Perfume Pen Pals: Kerosene Black Vines



Katie,

I know nothing about most occupations but here's how I imagine roller coaster architects work: they draw up dozens of plans for coasters that are never built because the designs are so unruly, almost every rider would get sick. Eventually, the plans are meticulously reigned in and, because of this, these architects surely see their finished coasters as a compromise.


I bet they even keep early designs out of sentiment: drawings of rides with grueling turns, nauseating drops, seven...nine...eleven consecutive loops, along with the faces of terrified children sketched into the seats, eyes bulging, mouths agape. The most mischievous designers probably even draw in a little puke.

Kerosene Black Vines is the eleven-loop roller coaster of perfume. It's brilliant. And sickening. It's like the perfumer accidentally sent out his first formula, the one he was supposed to keep in his cabinet as an example of what he'd create if this stupid world were a more daring and courageous place.


At first, it's impossible to get any sense of Black Vines outside of its licoriceness. It's very, very licorice-y. If you can imagine living in a house that's made entirely of rich black licorice, and the house sits in the middle of the desert where the sun bakes down on the licorice roof and the licorice aroma just hangs heavy in the hot air (apparently the licorice house has no windows...who builds a licorice house in the desert with no windows?), forcing you to inhale hot licorice until you're tempted to stop breathing altogether, then you can imagine Black Vines. It's a towering monument to licorice.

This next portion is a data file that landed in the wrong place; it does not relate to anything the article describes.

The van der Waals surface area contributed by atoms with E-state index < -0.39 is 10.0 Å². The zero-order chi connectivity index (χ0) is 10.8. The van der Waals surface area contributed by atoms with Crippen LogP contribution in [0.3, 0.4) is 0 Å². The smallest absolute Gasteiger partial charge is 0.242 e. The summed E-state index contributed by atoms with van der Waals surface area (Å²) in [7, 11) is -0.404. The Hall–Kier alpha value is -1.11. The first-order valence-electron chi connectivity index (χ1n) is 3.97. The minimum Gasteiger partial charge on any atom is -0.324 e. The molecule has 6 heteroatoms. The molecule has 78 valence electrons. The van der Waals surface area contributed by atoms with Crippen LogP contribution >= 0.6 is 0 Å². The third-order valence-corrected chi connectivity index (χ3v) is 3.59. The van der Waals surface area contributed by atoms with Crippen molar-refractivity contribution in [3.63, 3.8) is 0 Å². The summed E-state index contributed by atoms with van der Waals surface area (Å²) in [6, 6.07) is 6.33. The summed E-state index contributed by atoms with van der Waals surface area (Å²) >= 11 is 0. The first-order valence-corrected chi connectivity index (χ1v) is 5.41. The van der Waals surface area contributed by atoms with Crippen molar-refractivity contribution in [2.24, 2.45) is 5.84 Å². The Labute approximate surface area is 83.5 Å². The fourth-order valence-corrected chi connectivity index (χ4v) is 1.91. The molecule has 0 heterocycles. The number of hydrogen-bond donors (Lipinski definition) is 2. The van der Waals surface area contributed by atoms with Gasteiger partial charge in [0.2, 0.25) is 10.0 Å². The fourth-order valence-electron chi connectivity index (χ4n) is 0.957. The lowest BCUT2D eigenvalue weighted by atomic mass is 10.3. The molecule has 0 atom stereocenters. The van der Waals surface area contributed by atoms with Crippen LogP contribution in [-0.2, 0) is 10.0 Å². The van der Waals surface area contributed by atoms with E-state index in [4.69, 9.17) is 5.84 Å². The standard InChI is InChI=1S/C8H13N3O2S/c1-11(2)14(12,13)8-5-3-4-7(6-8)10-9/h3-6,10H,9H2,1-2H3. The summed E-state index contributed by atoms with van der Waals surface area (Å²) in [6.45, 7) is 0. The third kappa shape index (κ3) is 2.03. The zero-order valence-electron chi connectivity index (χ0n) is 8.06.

Licorice building materials.

The fragrance eventually softens -- at last, a window! -- though much less and much later than you'd expect. (After fifteen minutes I was so overwhelmed and, frankly, emotional, I wanted to find the perfumer and give him a long, hard hug.) Gradually it turns sweeter, like licorice incense, and lasts for hours on the skin until it starts feeling like a licorice scent tattoo.

Black Vines creator Kerosene braces himself for a long, hard hug.

Black Vines is challenging to wear, especially if you consider the feelings of those around you and recognize that not everyone loves licorice. One spray and, bam, you've oversprayed. Go lightly so only a tiny bit of perfume trickles out and, bam, you've oversprayed again. Just thinking about wearing Black Vines probably constitutes an overspray.

Black Vines is great but it doesn't follow the ordinary perfume parameters. It's a cabinet perfume. Because cabinets have strong stomachs, KP, and they don't get sick.

Dan


Find Black Vines at Indie Scents and MiN New York

Roller coaster kids via

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Smelling perfume is my favorite self-mesmerization technique. There's nothing like huffing fancy French fumes to still the squirrels running wild in my head. It's a ritual: drain the brain, spray the scent, breathe, allow colors and words and images to fill the mind. And repeat. And repeat.

As perfumer Sophia Grojsman has said, perfume is “medicine for the soul.”

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